One of the times a company’s sensitive information is particularly vulnerable to theft and loss is when an employee quits or gets fired. At this point, any sense of loyalty to the company that might have prevented a person from misusing proprietary information can vanish.
As such, employers and business owners must have appropriate measures in place to prevent departing employees from taking or having continued access to trade secrets.
Having, following standard departure procedures
As recommended by Human Resources groups like this one, employers can protect trade secrets by:
- Having new employees sign confidentiality agreements if they have access to or knowledge of sensitive data
- Reminding employees about that agreement upon the decision to terminate the employer/employee relationship
- Conducting an exit interview with the employee
- Ensuring all company-provided materials are returned
- Terminating access to confidential documents
- Tracking and monitoring any unusual activity such as data requests and external communications
Employers would be wise to take these steps with every departing employee to minimize the risk of loss of trade secrets.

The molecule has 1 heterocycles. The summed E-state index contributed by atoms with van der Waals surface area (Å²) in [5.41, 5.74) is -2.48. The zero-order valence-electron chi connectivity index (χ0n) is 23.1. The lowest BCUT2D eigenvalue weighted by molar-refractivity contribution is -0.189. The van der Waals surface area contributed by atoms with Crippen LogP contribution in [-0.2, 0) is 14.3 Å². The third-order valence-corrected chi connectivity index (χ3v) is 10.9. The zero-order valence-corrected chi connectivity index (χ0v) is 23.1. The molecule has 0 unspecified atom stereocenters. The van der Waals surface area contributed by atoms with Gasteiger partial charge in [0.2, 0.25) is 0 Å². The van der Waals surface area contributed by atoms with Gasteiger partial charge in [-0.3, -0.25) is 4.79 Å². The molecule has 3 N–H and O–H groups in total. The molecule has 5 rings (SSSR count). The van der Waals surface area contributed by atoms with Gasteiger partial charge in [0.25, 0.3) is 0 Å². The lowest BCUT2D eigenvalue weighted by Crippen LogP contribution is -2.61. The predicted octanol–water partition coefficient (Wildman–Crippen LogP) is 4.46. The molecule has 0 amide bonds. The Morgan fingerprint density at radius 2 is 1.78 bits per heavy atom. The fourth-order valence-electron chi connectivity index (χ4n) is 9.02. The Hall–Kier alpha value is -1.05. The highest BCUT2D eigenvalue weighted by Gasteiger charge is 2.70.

When employee departures get hostile
In some cases, however, these steps are not effective at preventing misuse. For instance, if an employee quits or is fired in the heat of an argument or the wake of an unpleasant interaction, more immediate and aggressive measures can become necessary. Under these circumstances, employers might:
- Escort an employee from the grounds on his or her last day
- Confiscate files, computers and storage devices immediately
- Review employee’s access to and use of sensitive data in the days and weeks leading up to his or her departure
- Disregard any two-week notice or similar requirement and have the employee leave right away
- Contact law enforcement if a departing employee makes any threats or engages in violence
It is rarely easy to lose an employee. It can be even more upsetting when there are concerns that a person will take and share or sell trade secrets. And while there are legal remedies available when a person misappropriates protected information, protecting the information in the first place is preferable.